New direction for mine closure Quarter 3 2021

By CATHERINE WARBURTON, Published in Spotlight On Environmental Law

On 21 May 2021, a Draft National Mine Closure Strategy 2021 (the Strategy) was rather unexpectedly published for public comments by the Minister of Mineral Resources and Energy in Government Notice R. 446 in Government Gazette 44607.

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Amendments to the NEMA EIA Regulations related to mine closure

The key amendments to the NEMA EIA Regulations relating to closure include, but are not limited to, amendments to the definition sections to add, amongst others, definitions for the terms, "closure plan" and "Financial Provisioning Regulations". Amendments have been made to Regulations 19 and 23 relating to the submission of Basic Assessment and Scoping Reports to include the requirement that a mining application must now include all calculations required in terms of the Financial Provisioning Regulations. Amendments to Appendices 1, 3, 4, 5, 6 and 7 aim to better align the appendices with the amendments to the regulations, also in respect of certain closure requirements.

However, from a closure perspective, the most significant amendment is that Listed Activity 22 relating to the decommissioning of any activity requiring a closure certificate in terms of s43 of the Mineral and Petroleum Resources Development Act (28 of 2002) (MPRDA) has been deleted Furthermore, the amendments relating to the alignment of the NEMA EIA Regulations with the provisions of the MPRDA and the Financial Provisioning Regulations in respect of the closure of mining related activities are significant. It is now the position that mining operations no longer have to apply for an environmental authorisation under NEMA in terms of Listed Activity 22, in the context of closure applications under s43 of the MPRDA. The Financial Provisioning Regulations, the approved Environmental Management Programme (compiled in terms of s24N of NEMA) and the Closure Plan provided for in the NEMA EIA Regulations are now the main instruments governing the closure process.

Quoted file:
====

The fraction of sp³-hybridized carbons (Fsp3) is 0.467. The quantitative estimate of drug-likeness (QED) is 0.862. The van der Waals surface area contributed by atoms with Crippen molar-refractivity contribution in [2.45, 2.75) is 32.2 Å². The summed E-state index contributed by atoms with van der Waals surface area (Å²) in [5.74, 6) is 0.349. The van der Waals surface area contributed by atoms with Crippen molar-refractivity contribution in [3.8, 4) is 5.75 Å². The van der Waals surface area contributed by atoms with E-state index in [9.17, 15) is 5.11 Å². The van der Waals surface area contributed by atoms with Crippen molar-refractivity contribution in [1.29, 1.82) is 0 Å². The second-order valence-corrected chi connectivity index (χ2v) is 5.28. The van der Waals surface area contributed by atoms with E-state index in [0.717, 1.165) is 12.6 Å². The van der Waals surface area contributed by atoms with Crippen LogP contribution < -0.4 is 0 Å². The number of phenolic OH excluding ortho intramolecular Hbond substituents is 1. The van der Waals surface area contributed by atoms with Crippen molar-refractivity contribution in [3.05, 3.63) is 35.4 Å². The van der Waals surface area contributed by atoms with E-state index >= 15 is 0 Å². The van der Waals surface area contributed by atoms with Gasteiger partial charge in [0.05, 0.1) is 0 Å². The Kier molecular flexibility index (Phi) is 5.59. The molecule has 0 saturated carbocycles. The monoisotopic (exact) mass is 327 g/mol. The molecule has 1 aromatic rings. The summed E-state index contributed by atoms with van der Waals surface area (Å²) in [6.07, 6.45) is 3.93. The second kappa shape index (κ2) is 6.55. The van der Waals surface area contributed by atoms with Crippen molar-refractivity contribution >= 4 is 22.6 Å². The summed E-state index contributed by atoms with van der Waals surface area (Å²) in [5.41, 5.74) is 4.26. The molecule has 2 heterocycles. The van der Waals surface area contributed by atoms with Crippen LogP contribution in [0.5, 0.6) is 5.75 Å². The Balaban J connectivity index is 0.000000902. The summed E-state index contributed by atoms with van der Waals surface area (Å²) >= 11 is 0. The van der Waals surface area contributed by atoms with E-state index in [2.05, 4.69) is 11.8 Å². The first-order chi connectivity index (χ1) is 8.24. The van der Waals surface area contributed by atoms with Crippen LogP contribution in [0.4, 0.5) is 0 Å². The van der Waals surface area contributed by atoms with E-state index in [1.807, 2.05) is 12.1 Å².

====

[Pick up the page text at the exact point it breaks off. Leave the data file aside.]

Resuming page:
These are decisive and far reaching changes to the environmental authorisation and legislative regimes for the closure of mines, which made the content of the Draft Strategy for Mine Closure, published only 21 days beforehand, even more perplexing.

Draft National Mine Closure Strategy

The Strategy appears to have been drafted according to the content of the Regional Mine Closure Strategies that were prepared in 2008. These Strategies are very outdated and difficult to source as they do not appear to have been formally gazetted or published. Consequently, there are certain references to legislative provisions and terms contained in the Strategy that are also outdated and incorrect. For instance, in the "Glossary of Terms" section of the Strategy, reference is made to s39 of the MPRDA, which has long been repealed, and there is generally a worrisome lack of engagement with the currently applicable legal provisions relating to the closure of mines.

The Strategy has not been published in terms of a specific section of the MPRDA, and it is not specifically provided for in terms of the MPRDA. Significantly, s24R of NEMA is not mentioned in the Strategy at all. Section 24R of NEMA is headed, "Mine Closure and Environmental Authorisation" and subsection 24R(5) provides that, "The Minister may, by notice in the Gazette, publish strategies in order to facilitate mine closure where mines are interconnected, have an integrated impact or pose a cumulative impact." (own emphasis) It appears from this section that the Minister of the Department of Forestry, Fisheries and the Environment could rather have compiled and published the Strategy under s24R of NEMA. Could it be that the two Departments are not co-operating to the extent required by the One Environmental System?

There is already much confusion regarding the interplay between the provisions of NEMA, the NEMA EIA Regulations and the MPRDA and its regulations regarding the Closure Process, and differing definitions or misaligned Strategy and Policy statements will only exacerbate this confusion, both for the regulators and the mining industry. The Strategy contributes to this confusion, rather than resolving it, and does not even refer to the interplay between NEMA, the National Water Act and the MPRDA.

The key tenet or objective of the Strategy appears to be "concurrent economic diversification". This is clearly a laudable and desirable objective. However, the most important role player to achieve economic diversification would be government itself, and more detail is needed as to how government would ensure that this objective is met.

It is clear that a comprehensive review of all legislative provisions on mine closure should be conducted to properly inform the content of the Strategy and the subsequent Mine Closure Policy before they are finalised, and that further co-operation and co-ordination between relevant government departments and consultation with stakeholders is required.

Warburton is MD of Warburton Attorneys Inc.